Skyrocketing health insurance costs, flat revenues, and a declining tax base could saddle Schoharie County property owners with a sizable tax hike for 2017.
Property owners in 10 of the 16 towns in the county could see a tax hike of more than eight percent, according to the tentative budget released by county Administrator Steve Wilson on Friday.
The potential tax hikes in the $75.5 million spending plan range from a high of 10.5 percent in the Town of Gilboa to a low of 4.9 percent in Summit.
Overall spending is up by $4.2 million in the tentative budget.
Much of this is due to a hike of $894,000 in health insurance costs, according to Mr. Wilson.
The increase in health insurance costs is expected to be 13 percent for next year.
"That's pretty awful," Mr. Wilson said.
The county needs to find a way to keep the health insurance cost reasonable while maintaining the benefits for employees, he said.
"We have to explore that."
A new health care consultant may help in that regard, he added.
According to the tentative spending plan, the proposed tax levy is up by 5.77 percent or $1.2 million to $21.9 million for 2017.
The amount of taxable real property in the county dropped from $1.56 billion to $1.51 billion, a decrease of more than $47 million or three percent.
Mr. Wilson was not certain was caused the huge decrease in taxable property but surmised it may have to be because of the numerous payment lieu of taxes agreements in the county.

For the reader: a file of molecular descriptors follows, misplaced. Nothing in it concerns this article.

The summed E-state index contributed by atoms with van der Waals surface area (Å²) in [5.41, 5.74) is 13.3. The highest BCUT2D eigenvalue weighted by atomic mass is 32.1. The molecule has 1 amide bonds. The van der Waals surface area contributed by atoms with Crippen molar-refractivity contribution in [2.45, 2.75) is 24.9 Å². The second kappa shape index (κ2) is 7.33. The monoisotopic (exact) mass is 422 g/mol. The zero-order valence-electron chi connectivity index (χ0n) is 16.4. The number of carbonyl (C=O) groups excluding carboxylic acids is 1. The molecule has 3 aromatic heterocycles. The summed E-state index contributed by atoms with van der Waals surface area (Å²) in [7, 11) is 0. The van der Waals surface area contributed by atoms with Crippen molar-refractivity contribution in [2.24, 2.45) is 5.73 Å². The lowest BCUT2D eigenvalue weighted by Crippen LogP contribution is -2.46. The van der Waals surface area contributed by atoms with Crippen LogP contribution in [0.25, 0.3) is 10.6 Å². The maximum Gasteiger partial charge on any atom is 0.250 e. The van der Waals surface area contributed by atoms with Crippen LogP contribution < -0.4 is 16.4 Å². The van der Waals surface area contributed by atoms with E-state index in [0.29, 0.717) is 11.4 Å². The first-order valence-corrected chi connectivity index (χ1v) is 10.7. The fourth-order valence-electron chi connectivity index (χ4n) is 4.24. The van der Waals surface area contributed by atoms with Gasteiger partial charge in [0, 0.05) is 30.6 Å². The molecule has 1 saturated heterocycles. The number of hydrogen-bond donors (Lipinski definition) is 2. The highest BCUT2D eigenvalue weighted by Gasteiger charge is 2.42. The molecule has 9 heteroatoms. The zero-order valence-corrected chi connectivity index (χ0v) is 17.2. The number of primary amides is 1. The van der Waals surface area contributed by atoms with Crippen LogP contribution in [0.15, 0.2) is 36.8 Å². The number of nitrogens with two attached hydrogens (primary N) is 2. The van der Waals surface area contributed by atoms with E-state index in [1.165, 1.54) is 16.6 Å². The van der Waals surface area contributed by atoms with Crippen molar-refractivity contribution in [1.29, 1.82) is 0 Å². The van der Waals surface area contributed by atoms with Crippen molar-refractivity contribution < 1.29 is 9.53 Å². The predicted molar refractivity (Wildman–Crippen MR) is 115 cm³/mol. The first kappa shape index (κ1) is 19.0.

The proposed budget, which now goes to the finance committee for review and alterations, includes several new positions.
These include a new investigator for the Sheriff's Office, seven new part-time and full-time positions in the Health Department, an aging services specialist for the Office for the Aging, a full-time administrator assistant for the county administrator and a part-time budget analyst in the administrator's office.
Mr. Wilson noted that the OFA position is fully state reimbursed and some of the upgrades in the Health Department for early intervention, are from part-time to full-time.
He noted that no funding has been budgeted for the ongoing streambank rehabilitation project.
Mr. Wilson expects state and federal funding to come in during the year and predicts the revenues will match the expenses.
"I see it as a net zero," he said.
"Pretty solid estimates" on the remaining costs should be finalized soon, he added.
He expects many changes to the proposed budget.
"I look at it as the beginning of the budget process rather then the end," he said Monday.
The finance committee will now have its say.
"They're going to have a lot of comments and we are going to go through all those and discuss them."